Khalil and Osama knew each other from fighting the Soviets in Afghanistan, at which time Khalil,a Punjabi by birth, had been a popular commander, fluent in Arabic and askilled operator with a Stinger missile. His group had gained notoriety in1995 when mujahideen loyal to him kidnapped six Western backpackers inIndian administered Kashmir.
In 1998, Khalil became a signatory to Osama’s famous fatwa against“Jews and Crusaders,” and in 1999 his group helped in the hijacking ofan Indian passenger jet to secure the release of MasoodAzhar. (Also freed was Omar Sheikh, theBritish-Pakistani who went on to lure Daniel Pearl to his death.)
In Afghanistan, Khalil had acted as a go-between with Mullah Omar, andhis forces had helped Al Qaeda infiltrate Pakistan after 9/11. During Osama’s days in exile, Khalil operated training camps in the Tribal Areas, which he now hoped to shiftcloser to Abbottabad. He was in hiding himself, after being tipped off thatthe Americans—sick of the license given him by the ISI—wanted to kill him.
Khalil met Osama in 2005 on the fringes of the Tribal Areas. It was the Al Qaeda leader’s firsttrip out of Abbottabad, and as he clipped short his beard, he told Amal, his fourth wife, hewas nervous.
When Osama and Khalil sat down together that night, they shared a meal ofgoat and rice as Khalil revealed he hadbrought a highly sensitive proposal from General Hamid Gul, former ISI DG.
After the Soviets were defeated, Gul had become one of Osama’s mostoutspoken advocates, supporting Mullah Omar, too. They met twice inSudan, with Gul later bragging about these get-togethers—although sometimeshe denied them.
A mischievous and belligerent contrarian and inveterate plotter, alwaysready with a scheme in each pocket and another in his sock, Gul championedthe cause of Pakistani national interest.
Khalil told Osama that powerful friends backed the controversial general still.He pointed to the ISI’s S-Wing, the 313 Brigade formed with ISI cadre, andthe assassination attempts this unit had made on Musharraf that had beenassisted by members of the Pakistan armed forces, using IEDs fashionedthe old ISI way.
This cabal had had an idea, Khalil said. They wanted to revive an oldrumor, passing Osama off as having died from a chronic condition. It wasa typical ISI smoke screen, modeled on the protective cordon thrown uparound Taliban leader Mullah Omar, who had been allowed to reestablishhis shura in Quetta before heading down to Karachi, where he remainedhidden in an ISI safe house, sick with diabetes.
With Osama “killed off,” Gul would use his deep contacts within the spydirectorate to make sure that no one came sniffing around Bilal Town. Allother arms of intelligence and security, from the regular police to the SpecialBranch, Military Intelligence, the Intelligence Bureau, and the Federal Investigation Agency (FIA; Pakistan’s equivalent of the FBI), would be keptaway. Any intelligence that related to Arabs or the search for Al Qaeda wouldbe funneled through the ISI’s S-Wing, to which Gul had direct access.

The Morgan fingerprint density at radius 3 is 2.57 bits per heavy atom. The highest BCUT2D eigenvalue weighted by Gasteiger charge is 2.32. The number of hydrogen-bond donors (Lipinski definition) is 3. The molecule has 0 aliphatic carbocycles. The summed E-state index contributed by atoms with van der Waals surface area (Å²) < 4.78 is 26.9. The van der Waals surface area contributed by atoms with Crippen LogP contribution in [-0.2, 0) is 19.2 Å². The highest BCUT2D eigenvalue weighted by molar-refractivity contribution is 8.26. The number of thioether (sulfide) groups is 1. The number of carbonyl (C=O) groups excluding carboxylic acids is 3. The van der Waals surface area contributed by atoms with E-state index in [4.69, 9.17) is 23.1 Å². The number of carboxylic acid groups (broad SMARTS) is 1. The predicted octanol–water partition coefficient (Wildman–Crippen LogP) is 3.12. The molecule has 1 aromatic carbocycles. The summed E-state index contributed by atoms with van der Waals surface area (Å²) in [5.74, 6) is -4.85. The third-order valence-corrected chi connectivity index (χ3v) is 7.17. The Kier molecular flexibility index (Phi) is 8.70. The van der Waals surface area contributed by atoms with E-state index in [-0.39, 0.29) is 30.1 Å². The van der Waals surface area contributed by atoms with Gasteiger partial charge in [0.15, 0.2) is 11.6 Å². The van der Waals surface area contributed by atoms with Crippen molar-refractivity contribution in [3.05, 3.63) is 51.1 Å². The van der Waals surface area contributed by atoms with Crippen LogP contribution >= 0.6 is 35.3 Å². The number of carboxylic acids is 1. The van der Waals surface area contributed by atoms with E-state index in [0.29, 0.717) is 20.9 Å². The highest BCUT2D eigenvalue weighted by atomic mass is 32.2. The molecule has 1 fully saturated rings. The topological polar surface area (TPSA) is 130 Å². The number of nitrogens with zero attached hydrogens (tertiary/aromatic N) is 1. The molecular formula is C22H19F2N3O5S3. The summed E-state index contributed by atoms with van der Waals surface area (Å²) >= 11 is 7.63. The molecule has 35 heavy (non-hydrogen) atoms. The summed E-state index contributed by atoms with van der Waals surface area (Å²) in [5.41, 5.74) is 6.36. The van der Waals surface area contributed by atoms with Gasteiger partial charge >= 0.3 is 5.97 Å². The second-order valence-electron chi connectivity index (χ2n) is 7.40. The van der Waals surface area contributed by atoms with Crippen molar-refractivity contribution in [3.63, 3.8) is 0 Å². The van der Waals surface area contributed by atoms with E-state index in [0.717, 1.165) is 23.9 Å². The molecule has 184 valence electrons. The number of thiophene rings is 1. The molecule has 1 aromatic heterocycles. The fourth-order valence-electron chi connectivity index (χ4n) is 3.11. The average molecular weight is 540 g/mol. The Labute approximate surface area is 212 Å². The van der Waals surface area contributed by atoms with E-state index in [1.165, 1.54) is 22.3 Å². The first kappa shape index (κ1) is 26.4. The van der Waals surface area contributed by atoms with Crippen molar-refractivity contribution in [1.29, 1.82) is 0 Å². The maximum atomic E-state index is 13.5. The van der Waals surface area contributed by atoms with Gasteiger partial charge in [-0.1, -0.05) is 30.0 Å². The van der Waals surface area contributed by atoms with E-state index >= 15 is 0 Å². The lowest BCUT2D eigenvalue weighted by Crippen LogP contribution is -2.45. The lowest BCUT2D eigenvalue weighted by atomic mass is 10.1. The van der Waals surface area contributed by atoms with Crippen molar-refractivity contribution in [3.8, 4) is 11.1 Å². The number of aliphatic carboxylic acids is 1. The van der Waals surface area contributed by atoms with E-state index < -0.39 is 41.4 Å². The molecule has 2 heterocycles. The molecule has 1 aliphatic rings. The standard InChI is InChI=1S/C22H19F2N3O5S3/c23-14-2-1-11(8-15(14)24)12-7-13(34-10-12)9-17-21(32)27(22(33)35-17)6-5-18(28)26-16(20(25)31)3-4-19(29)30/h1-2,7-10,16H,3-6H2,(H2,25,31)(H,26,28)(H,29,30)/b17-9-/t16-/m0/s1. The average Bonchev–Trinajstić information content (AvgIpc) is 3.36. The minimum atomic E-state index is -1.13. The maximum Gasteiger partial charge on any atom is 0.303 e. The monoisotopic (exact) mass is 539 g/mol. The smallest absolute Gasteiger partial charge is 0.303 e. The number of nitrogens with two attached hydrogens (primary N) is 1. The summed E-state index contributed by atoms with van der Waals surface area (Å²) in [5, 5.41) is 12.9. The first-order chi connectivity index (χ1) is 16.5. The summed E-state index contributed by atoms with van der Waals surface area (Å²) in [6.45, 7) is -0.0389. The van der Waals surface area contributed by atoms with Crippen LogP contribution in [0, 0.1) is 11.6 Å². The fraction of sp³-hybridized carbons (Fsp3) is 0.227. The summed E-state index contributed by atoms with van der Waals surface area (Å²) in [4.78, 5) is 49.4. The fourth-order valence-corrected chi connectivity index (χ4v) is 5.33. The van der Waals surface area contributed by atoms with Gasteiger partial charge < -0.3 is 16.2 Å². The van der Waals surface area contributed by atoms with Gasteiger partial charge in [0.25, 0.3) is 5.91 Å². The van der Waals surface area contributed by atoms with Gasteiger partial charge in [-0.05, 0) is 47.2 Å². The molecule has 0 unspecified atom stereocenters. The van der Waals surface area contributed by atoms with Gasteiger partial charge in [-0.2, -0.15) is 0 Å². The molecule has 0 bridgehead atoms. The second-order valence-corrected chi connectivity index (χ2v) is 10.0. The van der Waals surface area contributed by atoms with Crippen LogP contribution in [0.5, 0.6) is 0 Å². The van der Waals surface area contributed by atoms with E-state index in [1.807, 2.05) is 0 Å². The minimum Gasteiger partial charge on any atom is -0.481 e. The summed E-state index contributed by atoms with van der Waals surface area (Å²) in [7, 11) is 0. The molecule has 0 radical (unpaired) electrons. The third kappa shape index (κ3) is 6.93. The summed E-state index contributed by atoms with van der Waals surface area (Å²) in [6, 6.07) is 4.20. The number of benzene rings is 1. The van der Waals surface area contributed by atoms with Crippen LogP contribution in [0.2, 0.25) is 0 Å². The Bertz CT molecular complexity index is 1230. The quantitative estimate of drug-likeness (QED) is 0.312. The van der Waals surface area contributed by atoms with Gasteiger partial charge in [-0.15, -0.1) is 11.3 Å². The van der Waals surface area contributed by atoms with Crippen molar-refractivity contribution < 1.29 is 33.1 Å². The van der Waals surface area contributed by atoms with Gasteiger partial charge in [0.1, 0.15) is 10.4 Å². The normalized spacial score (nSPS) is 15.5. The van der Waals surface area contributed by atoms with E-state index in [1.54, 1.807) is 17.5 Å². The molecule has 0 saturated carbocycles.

Tangible proof of this deal came almost right away, with the FIA’s directorgeneral warned to “not touch any case involving Arabs.”
Osama was not yet convinced. In an undated letter to AtiyahAbd al-Rahman listing significant Al Qaeda losses since 9/11, he had blamed AbuZubaydah’s capture on “our opening up so much to Lashkar-e-Taiba,” something he still believed. Lashkar was pro–Al Qaeda, but ultimately it was acreature of the ISI that was only for itself. Khalil tried to convince him otherwise,pointing out that he would not be alone in receiving such protection.
They had many friends in common who survived in Pakistan only becauseof their connections with the security establishment. Beside Mullah Omar,there were warlord Hekmatyar, tribal chieftain JalaluddinHaqqani and hissons, radical cleric ( maulana ) Sami ul-Haq, and, most important, Lashkarboss Hafi z Saaed and Jaish emir MasoodAzhar.
Gul and Khalil had Osama’s back, and if anyone in Pakistan’s security establishment needed to reach him directly, they would act as intermediaries.
In 2009, Khalil and Gul sought out Osama once more, and brought with them a message from the serving ISI DG, Ahmed Shuja Pasha. “We are trying to convince the Americans and pressure them to negotiate with Al Qaeda and to convince them, as well, that negotiating with the Taliban side and without Al-Qaeda is of no use.”
“Just wait a little bit,” Pasha had apparently said. “If we are able to convince the Americans, then we have no objection to . . . sitting down with you.”
A ceasefire between Pakistan and Al Qaeda would have appalled the U.S. but it also worried Al Qaeda.
An Al Qaeda emissary, the Libyan AtiyahAbd al-Rahman, wrote Osama. “Are the Pakistanis serious, or are they just playing with us?” he asked Osama. “We must be cautious.” The army and the civilian government of President Asif Ali Zardari were under constant pressure from their “lords and masters” in the United States to eradicate Al Qaeda. Sensitive to “enemy tricks,” Atiyah wondered if this ISI approach was just another ruse designed to entrap Osama.